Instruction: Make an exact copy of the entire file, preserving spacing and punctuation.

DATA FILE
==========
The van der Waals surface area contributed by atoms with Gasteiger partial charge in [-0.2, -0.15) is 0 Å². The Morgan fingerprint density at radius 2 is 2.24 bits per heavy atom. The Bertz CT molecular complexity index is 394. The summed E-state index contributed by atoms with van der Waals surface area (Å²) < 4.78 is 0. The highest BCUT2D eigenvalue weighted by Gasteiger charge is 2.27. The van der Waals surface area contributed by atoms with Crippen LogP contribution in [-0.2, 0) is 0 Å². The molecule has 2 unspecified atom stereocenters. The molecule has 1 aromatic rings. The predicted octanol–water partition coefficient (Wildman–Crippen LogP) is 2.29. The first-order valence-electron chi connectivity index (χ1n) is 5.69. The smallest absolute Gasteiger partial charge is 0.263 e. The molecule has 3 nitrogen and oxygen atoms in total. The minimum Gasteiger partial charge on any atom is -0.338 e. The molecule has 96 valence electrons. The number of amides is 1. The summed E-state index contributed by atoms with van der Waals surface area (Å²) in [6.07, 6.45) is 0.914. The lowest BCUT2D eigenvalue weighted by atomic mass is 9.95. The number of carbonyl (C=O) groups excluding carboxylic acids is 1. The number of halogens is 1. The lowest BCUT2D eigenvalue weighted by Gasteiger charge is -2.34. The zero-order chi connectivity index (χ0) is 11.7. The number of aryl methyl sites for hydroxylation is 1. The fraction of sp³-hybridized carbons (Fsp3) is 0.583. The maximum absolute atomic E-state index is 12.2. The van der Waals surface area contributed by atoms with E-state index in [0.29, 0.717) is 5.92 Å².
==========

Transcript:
The van der Waals surface area contributed by atoms with Gasteiger partial charge in [-0.2, -0.15) is 0 Å². The Morgan fingerprint density at radius 2 is 2.24 bits per heavy atom. The Bertz CT molecular complexity index is 394. The summed E-state index contributed by atoms with van der Waals surface area (Å²) < 4.78 is 0. The highest BCUT2D eigenvalue weighted by Gasteiger charge is 2.27. The van der Waals surface area contributed by atoms with Crippen LogP contribution in [-0.2, 0) is 0 Å². The molecule has 2 unspecified atom stereocenters. The molecule has 1 aromatic rings. The predicted octanol–water partition coefficient (Wildman–Crippen LogP) is 2.29. The first-order valence-electron chi connectivity index (χ1n) is 5.69. The smallest absolute Gasteiger partial charge is 0.263 e. The molecule has 3 nitrogen and oxygen atoms in total. The minimum Gasteiger partial charge on any atom is -0.338 e. The molecule has 96 valence electrons. The number of amides is 1. The summed E-state index contributed by atoms with van der Waals surface area (Å²) in [6.07, 6.45) is 0.914. The lowest BCUT2D eigenvalue weighted by atomic mass is 9.95. The number of carbonyl (C=O) groups excluding carboxylic acids is 1. The number of halogens is 1. The lowest BCUT2D eigenvalue weighted by Gasteiger charge is -2.34. The zero-order chi connectivity index (χ0) is 11.7. The number of aryl methyl sites for hydroxylation is 1. The fraction of sp³-hybridized carbons (Fsp3) is 0.583. The maximum absolute atomic E-state index is 12.2. The van der Waals surface area contributed by atoms with E-state index in [0.29, 0.717) is 5.92 Å².